Worlds apart, but part of the same family: pooling information with the gene pool

At home, I can talk genealogy with my grandmother and my father. That's about it. They're the only ones who get my excitement over some new genealogical discovery. My friends just look at me like I have two heads. And you can discuss genealogy on message boards and stuff, but it's likely that no one's really going to share your excitement unless the information you're gushing over is info that concerns them, too (my father tries, but unless I'm jumping up and down over something I discovered about his side of the family, he's not too invested in sharing my excitement...)

But chances are, you're not the only person researching your particular tree. And that's where discovering long-lost relatives comes in. My Raynor side of the family is up to the gills in long-lost relatives - they're easy to find because the Raynors have their own genealogy association you can join. They're not cousins, they're not second-cousins, and more often than not they're not even third cousins - sometimes, the relationship you share goes so far back, you really can't even consider yourself family. Except that you both call Edward your 9th great-grandfather. Which can't help but kind of make you feel like family anyway. Especially when one of you has a copy of a will or a family Bible that lists relatives that pertain to you both. Or when her great-great-grandmother saved and gave her photos of cousins that are your direct ancestors. So these relatives can be a valuable resource. But it can also be nice to just get to know them as "cousins" and as people.

Two examples for ya: about 7 months ago, I was contacted by Milton H. from Georgia. Milton is 75 years old and my 2nd cousin 3 times removed. We were both researching Barbara Reinhardt Haase, born in New York in 1841, my 4th great-grandmother. He sent me a number of very nice e-mails, and we spoke on the phone several times. He was the one who shared with me that his cousin remembered my 3rd great grandfather, Edward Haase, and his fruit stand. He shared with me a number of stories, we exchanged the respective Haase genealogy we had gathered, and most valuable to me was a photo he possessed and shared with me of Barbara and 2 of her sisters, which must have been taken somewhere at the turn of the century.

I used to only focus on my own direct genealogy, but as I became frustrated by the number of brick walls I was hitting (do enough research and you will end up hitting a brick wall. Finally get through that one and you're guaranteed to find another), I decided to branch out my research into the cousin realm. So when Milt e-mailed me, I already had him on my tree! To put a voice to the name was nice, and his information on his siblings, aunts and uncles, and children, helped me in really filling in that Haase cousin line.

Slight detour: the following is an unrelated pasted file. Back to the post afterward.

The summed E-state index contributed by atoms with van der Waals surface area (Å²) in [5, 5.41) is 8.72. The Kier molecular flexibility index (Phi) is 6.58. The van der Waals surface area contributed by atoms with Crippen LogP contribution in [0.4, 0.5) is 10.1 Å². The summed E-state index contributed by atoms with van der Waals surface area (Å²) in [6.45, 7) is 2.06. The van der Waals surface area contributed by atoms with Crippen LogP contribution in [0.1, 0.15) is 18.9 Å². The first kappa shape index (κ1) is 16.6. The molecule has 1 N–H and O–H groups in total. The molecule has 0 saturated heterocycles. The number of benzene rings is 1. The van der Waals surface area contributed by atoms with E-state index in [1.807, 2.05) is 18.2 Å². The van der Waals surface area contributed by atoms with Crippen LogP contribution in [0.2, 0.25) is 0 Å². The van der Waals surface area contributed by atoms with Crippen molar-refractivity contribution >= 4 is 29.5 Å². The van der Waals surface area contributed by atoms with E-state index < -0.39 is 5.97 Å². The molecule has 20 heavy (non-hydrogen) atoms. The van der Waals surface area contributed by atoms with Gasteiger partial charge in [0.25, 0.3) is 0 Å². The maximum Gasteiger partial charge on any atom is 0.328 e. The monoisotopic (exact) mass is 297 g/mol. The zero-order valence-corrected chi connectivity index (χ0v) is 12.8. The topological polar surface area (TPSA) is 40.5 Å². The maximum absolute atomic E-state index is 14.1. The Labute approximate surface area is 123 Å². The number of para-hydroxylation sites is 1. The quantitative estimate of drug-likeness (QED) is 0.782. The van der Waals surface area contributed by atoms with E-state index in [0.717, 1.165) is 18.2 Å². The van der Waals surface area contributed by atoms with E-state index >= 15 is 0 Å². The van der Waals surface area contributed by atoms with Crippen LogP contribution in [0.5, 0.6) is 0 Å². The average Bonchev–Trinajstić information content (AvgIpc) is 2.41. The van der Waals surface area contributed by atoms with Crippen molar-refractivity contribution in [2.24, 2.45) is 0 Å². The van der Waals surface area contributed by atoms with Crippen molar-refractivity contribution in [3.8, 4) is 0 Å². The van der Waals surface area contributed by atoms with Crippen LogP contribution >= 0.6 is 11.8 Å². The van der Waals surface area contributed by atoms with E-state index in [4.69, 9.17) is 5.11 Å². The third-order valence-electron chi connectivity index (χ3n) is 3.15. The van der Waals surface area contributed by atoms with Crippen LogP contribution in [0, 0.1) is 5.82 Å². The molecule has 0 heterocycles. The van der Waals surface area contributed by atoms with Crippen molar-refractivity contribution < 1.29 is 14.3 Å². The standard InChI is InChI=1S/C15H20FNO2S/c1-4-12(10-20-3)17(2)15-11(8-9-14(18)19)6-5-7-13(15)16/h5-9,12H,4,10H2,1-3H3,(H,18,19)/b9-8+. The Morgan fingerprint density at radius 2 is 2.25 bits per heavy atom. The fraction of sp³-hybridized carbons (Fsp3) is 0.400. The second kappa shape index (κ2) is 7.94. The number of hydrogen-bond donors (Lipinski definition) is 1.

Around the same time I heard from Milt, I got an e-mail from April E., my 6th cousin once removed. We were both equally frustrated with the brick wall we had hit with Jacob Raynor, her 6th great-grandfather and my 5th. Because she lives in Baldwin, the next town over, we've been able to meet up several times to share info, talk, and strategize. What's nice in this situation is that we're close in age as well, and so can commisserate with being young researchers in a field that seems to be filled predominantly with people of an older persuasion. I don't think I've been much help to April in the sharing arena, as she is kind of an expert researcher, but she's been invaluable to me, sharing copies of wills and estate lists among other things. I think maybe I've been helpful though in being someone who gets her excitement over a find...or frustration over the lack of one. We went to a local archives to look over all the estate holdings they had microfilmed in the hopes of finding anything on Jacob or his wife Rebecca's family, only to both be horrified that not only were they not indexed but they were not in any kind of chronological or alphabetical order. She is much braver than me, as she is planning on going back. I still get a headache just thinking about that day.

But overall, the genealogy pool makes me think about the human family: we're all much more closely related than we think. There are people living in this world who are so different from me, who lead lives that are completely alien to me, and we are as closely related as 3rd or 4th cousins: a retiree in Germany who was a pilot for Nazi Germany during World War II and who spent several years in a Russian prison camp; young Mormons living and teaching in Hawaii; a young Southern Baptist girl who was home-schooled, only wears dresses, and doesn't believe in dating; we are worlds apart, but we're part of the same family.